The Italian government announced on Thursday that the so-called Green Pass will be mandatory for teachers, university students, and people traveling using long-distance public transport from September 1.
Similar to the controversial health certificate recently rolled out by France, Italy’s Green Pass is a digital or paper document that shows if someone has received at least one dose of a Covid vaccine, has tested negative, or has recovered from the virus.
The ID became mandatory for most business and cultural venues on August 6, including museums, stadiums, cinemas, gyms and indoor seating areas at bars and restaurants.
Businesses neglecting to enforce the rule can result in fines for both customers and venues ranging from €400 to €1,000 ($470 to $1,180). Institutions that repeatedly violate the provision risk being closed by authorities for up to 10 days.
Health Minister Roberto Speranza said the decision to widen the rule to apply to schools and public transport was designed to “avoid closures and to safeguard freedom.”
Prime Minister Mario Draghi has taken aggressive measures to increase Covid vaccine uptake in his country. In March, the prime minister ordered that getting the jab would be mandatory for all health workers. The government has billed the health pass as a way to further drive up vaccination rates.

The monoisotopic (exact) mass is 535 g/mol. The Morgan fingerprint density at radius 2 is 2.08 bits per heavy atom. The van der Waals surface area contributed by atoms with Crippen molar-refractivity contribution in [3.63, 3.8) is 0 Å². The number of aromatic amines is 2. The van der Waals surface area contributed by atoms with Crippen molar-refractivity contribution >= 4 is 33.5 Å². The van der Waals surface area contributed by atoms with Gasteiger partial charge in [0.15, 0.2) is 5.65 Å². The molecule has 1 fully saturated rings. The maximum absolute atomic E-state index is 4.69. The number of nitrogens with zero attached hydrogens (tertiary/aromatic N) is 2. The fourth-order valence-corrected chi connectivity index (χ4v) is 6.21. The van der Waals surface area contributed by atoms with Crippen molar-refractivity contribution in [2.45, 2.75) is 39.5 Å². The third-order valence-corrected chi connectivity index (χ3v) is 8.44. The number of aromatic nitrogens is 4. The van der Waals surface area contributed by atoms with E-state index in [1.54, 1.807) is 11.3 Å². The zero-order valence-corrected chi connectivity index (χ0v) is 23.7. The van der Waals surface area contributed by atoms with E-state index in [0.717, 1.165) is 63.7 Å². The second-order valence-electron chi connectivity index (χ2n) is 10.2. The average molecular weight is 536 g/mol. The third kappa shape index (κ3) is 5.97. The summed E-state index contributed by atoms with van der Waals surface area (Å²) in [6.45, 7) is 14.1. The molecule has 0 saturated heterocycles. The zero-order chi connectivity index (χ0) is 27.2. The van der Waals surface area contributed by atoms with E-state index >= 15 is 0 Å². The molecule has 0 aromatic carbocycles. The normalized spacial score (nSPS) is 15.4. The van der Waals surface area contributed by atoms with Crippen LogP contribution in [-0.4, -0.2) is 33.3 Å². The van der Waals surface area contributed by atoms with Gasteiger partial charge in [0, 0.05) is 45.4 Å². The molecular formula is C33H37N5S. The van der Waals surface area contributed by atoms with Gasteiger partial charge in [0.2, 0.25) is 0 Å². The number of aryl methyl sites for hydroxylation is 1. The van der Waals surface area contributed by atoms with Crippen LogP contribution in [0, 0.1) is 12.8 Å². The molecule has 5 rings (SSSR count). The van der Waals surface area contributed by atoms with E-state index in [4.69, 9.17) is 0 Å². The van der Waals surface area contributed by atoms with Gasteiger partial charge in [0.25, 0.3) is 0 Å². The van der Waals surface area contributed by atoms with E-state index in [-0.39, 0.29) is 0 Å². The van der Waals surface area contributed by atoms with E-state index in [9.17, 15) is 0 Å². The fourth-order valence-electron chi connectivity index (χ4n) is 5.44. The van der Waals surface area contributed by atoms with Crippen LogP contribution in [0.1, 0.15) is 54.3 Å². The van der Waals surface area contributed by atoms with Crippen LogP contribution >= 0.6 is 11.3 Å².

Like in neighboring France, the coercive policies have sparked several weeks of protests. Thousands took to the streets in Rome, Milan, Turin and Naples at the end of July to express their opposition to the health pass.
Demonstrations have continued in several cities. Several thousand people turned up for a protest in Turin on Thursday night, hours before the Green Pass was set to go into effect on Friday.
Torino, questa sera! pic.twitter.com/8MjetovWAd
— Athos🖤✋ (@Dario14000911) August 5, 2021
Italy registered 27 coronavirus-linked deaths on Thursday, compared to 21 the day before, the country’s Health Ministry reported, while the number of new cases rose to 7,230 from 6,596. Italy and numerous other countries have pointed to the more transmissible Delta variant to justify its controversial new control measures. However, the World Health Organization has repeatedly stressed that despite the rise in cases, there is no evidence that the strain has caused an increase in mortality.